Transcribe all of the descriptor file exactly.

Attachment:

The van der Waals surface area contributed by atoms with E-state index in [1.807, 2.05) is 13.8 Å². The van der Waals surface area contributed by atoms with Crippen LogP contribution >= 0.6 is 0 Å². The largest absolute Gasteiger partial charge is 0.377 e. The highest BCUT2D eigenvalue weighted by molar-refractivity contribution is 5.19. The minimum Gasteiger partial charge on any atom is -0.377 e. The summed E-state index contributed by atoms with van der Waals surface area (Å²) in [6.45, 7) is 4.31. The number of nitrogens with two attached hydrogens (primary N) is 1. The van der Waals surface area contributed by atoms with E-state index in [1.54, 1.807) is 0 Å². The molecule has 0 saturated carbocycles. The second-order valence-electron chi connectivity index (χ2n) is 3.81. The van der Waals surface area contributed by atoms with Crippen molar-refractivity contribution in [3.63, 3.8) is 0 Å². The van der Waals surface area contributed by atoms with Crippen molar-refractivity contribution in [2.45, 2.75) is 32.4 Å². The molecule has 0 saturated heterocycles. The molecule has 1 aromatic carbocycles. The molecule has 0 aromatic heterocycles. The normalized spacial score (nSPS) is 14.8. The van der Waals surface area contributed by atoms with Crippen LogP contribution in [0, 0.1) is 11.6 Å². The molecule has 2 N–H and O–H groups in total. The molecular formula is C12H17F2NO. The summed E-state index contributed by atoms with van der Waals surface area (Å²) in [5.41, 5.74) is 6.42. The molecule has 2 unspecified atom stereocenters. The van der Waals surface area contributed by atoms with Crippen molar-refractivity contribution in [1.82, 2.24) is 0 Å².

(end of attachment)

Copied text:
The van der Waals surface area contributed by atoms with E-state index in [1.807, 2.05) is 13.8 Å². The van der Waals surface area contributed by atoms with Crippen LogP contribution >= 0.6 is 0 Å². The largest absolute Gasteiger partial charge is 0.377 e. The highest BCUT2D eigenvalue weighted by molar-refractivity contribution is 5.19. The minimum Gasteiger partial charge on any atom is -0.377 e. The summed E-state index contributed by atoms with van der Waals surface area (Å²) in [6.45, 7) is 4.31. The number of nitrogens with two attached hydrogens (primary N) is 1. The van der Waals surface area contributed by atoms with E-state index in [1.54, 1.807) is 0 Å². The molecule has 0 saturated carbocycles. The second-order valence-electron chi connectivity index (χ2n) is 3.81. The van der Waals surface area contributed by atoms with Crippen molar-refractivity contribution in [3.63, 3.8) is 0 Å². The van der Waals surface area contributed by atoms with Crippen molar-refractivity contribution in [2.45, 2.75) is 32.4 Å². The molecule has 0 saturated heterocycles. The molecule has 1 aromatic carbocycles. The molecule has 0 aromatic heterocycles. The normalized spacial score (nSPS) is 14.8. The van der Waals surface area contributed by atoms with Crippen LogP contribution in [0, 0.1) is 11.6 Å². The molecule has 2 N–H and O–H groups in total. The molecular formula is C12H17F2NO. The summed E-state index contributed by atoms with van der Waals surface area (Å²) in [5.41, 5.74) is 6.42. The molecule has 2 unspecified atom stereocenters. The van der Waals surface area contributed by atoms with Crippen molar-refractivity contribution in [1.82, 2.24) is 0 Å².